Punishment is not the solution

Every election time, you’ll hear some obdurate, ideological politicians touting their law and order philosophy. They insist on offering the medicine of tough punishment as the cure of crime, despite the glaring conclusions of study after study showing tough punishment does not deter crime; it only increases the number of prisoners, prisons and the costs on taxpayers.

The reason for this repeated conclusion is simple: desires cannot be destroyed by denial.

Every parent knows that the surest way to break a fragile ornament is to tell a kid not to touch it. The most popular book is the one that is banned by authorities. And the biggest reason that marijuana is a problem for the police is that it is not decriminalized.

In a word, every “thou shalt not” works as “thou shalt.” Negation just doesn’t work. If anything, it instigates and reinforces bad behaviours.

It’s ironic that the Christian church has never learned its first lesson of history: Adam sinned because he tasted the fruit. Why did he do that? The fruit was forbidden! Negation didn’t work even then, before sin ever existed. How then could it possibly work today as we are all sinners?

It’s always easy to blame and punish. However, to solve the problem of crime and bad behaviour, we need to lead people to good behaviour. This requires substitution, replacement and enlightenment.

Those who commit crimes get locked up in jails not because they did not know the consequences of their actions, but because they do not see any better alternatives. We have to show them that there are alternatives, other choices and other ways of problem solving.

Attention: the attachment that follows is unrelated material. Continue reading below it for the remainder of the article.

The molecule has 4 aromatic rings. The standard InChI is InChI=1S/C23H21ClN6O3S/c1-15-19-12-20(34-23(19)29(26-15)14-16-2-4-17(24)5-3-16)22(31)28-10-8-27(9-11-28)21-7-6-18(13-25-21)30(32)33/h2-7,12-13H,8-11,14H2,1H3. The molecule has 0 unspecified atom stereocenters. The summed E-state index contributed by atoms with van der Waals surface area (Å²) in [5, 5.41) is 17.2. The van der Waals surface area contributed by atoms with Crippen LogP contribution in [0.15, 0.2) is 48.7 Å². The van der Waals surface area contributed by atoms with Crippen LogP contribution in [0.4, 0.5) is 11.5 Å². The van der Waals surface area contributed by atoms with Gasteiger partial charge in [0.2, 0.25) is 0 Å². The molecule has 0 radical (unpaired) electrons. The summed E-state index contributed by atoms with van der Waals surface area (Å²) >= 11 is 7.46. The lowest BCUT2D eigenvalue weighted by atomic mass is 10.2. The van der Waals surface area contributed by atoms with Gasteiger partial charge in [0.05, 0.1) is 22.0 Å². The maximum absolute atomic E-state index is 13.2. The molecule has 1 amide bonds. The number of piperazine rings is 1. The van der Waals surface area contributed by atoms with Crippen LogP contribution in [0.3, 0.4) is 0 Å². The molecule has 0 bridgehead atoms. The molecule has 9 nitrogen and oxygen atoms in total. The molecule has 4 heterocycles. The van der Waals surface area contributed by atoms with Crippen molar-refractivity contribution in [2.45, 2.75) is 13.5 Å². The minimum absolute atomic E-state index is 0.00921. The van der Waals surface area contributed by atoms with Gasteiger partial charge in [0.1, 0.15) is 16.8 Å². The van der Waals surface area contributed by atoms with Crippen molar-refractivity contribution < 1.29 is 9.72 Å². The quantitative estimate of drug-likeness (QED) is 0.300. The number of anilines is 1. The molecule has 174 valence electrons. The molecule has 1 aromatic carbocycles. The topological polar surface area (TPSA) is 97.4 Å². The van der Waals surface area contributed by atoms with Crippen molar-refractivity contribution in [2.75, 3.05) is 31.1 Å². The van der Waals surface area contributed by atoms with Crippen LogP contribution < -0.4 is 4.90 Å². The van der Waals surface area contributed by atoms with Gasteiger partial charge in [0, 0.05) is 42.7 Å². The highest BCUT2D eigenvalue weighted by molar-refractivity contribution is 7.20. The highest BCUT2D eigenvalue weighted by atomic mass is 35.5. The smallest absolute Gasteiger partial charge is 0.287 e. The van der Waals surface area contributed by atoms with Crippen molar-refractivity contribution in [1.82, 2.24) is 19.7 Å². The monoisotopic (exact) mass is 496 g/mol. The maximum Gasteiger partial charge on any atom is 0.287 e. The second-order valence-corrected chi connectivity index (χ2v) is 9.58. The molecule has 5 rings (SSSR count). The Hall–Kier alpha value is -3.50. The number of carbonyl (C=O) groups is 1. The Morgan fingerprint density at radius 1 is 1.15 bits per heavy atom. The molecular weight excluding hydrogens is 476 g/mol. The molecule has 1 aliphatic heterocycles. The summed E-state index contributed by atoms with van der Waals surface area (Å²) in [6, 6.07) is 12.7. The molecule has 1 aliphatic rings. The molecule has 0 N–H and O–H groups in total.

On the other hand, those who do not commit crimes stay out of trouble not because they are primarily afraid of the punishment, but because they “know better” and do not want to commit wrong. They make informed decisions, considering many options in any given situation, because of their greater awareness. This awareness comes from many sources, including education, role models and a nurturing environment.

Therefore, it would seem logical that the solution to crime is not tougher punishment, but the elimination of causes and the provision of better alternatives. In other words, use the attraction of the good, not the deterrent of the bad. Good behaviour does not come from negation of bad behaviour. Good behaviour is, quite literally, the result of fostering good behaviour.